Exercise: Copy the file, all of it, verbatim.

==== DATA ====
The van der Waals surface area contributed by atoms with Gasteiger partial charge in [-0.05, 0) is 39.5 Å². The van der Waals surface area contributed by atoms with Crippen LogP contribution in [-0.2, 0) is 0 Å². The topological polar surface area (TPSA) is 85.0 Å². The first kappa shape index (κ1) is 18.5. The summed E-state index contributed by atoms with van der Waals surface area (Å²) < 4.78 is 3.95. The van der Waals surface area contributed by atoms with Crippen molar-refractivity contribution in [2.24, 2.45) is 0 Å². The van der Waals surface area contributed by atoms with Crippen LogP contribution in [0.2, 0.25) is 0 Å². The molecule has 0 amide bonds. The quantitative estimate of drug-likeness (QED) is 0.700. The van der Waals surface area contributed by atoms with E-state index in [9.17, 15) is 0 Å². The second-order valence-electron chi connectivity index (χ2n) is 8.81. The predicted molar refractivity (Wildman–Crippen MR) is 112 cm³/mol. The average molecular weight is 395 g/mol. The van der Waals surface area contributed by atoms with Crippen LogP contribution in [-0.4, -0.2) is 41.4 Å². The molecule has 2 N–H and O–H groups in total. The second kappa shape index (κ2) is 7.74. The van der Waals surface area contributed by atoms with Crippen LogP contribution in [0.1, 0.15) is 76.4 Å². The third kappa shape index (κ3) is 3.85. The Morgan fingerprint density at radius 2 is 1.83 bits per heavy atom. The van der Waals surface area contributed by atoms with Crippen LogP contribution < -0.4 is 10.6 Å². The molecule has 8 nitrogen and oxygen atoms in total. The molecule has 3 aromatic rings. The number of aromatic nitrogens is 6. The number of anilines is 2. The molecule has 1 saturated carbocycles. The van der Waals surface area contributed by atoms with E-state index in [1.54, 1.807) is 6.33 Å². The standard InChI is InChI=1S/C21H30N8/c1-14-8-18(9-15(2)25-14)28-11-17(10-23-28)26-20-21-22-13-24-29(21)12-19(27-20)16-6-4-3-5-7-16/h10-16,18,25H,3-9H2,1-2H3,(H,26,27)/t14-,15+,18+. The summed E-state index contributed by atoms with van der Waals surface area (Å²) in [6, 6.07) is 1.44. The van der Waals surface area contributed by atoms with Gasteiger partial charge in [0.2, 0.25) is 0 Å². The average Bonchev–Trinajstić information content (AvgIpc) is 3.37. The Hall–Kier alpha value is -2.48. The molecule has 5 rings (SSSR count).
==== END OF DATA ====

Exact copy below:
The van der Waals surface area contributed by atoms with Gasteiger partial charge in [-0.05, 0) is 39.5 Å². The van der Waals surface area contributed by atoms with Crippen LogP contribution in [-0.2, 0) is 0 Å². The topological polar surface area (TPSA) is 85.0 Å². The first kappa shape index (κ1) is 18.5. The summed E-state index contributed by atoms with van der Waals surface area (Å²) < 4.78 is 3.95. The van der Waals surface area contributed by atoms with Crippen molar-refractivity contribution in [2.24, 2.45) is 0 Å². The van der Waals surface area contributed by atoms with Crippen LogP contribution in [0.2, 0.25) is 0 Å². The molecule has 0 amide bonds. The quantitative estimate of drug-likeness (QED) is 0.700. The van der Waals surface area contributed by atoms with E-state index in [9.17, 15) is 0 Å². The second-order valence-electron chi connectivity index (χ2n) is 8.81. The predicted molar refractivity (Wildman–Crippen MR) is 112 cm³/mol. The average molecular weight is 395 g/mol. The van der Waals surface area contributed by atoms with Crippen LogP contribution in [-0.4, -0.2) is 41.4 Å². The molecule has 2 N–H and O–H groups in total. The second kappa shape index (κ2) is 7.74. The van der Waals surface area contributed by atoms with Crippen LogP contribution in [0.1, 0.15) is 76.4 Å². The third kappa shape index (κ3) is 3.85. The Morgan fingerprint density at radius 2 is 1.83 bits per heavy atom. The van der Waals surface area contributed by atoms with Crippen LogP contribution < -0.4 is 10.6 Å². The molecule has 8 nitrogen and oxygen atoms in total. The molecule has 3 aromatic rings. The number of aromatic nitrogens is 6. The number of anilines is 2. The molecule has 1 saturated carbocycles. The van der Waals surface area contributed by atoms with E-state index in [1.54, 1.807) is 6.33 Å². The standard InChI is InChI=1S/C21H30N8/c1-14-8-18(9-15(2)25-14)28-11-17(10-23-28)26-20-21-22-13-24-29(21)12-19(27-20)16-6-4-3-5-7-16/h10-16,18,25H,3-9H2,1-2H3,(H,26,27)/t14-,15+,18+. The summed E-state index contributed by atoms with van der Waals surface area (Å²) in [6, 6.07) is 1.44. The van der Waals surface area contributed by atoms with Gasteiger partial charge in [0.2, 0.25) is 0 Å². The average Bonchev–Trinajstić information content (AvgIpc) is 3.37. The Hall–Kier alpha value is -2.48. The molecule has 5 rings (SSSR count).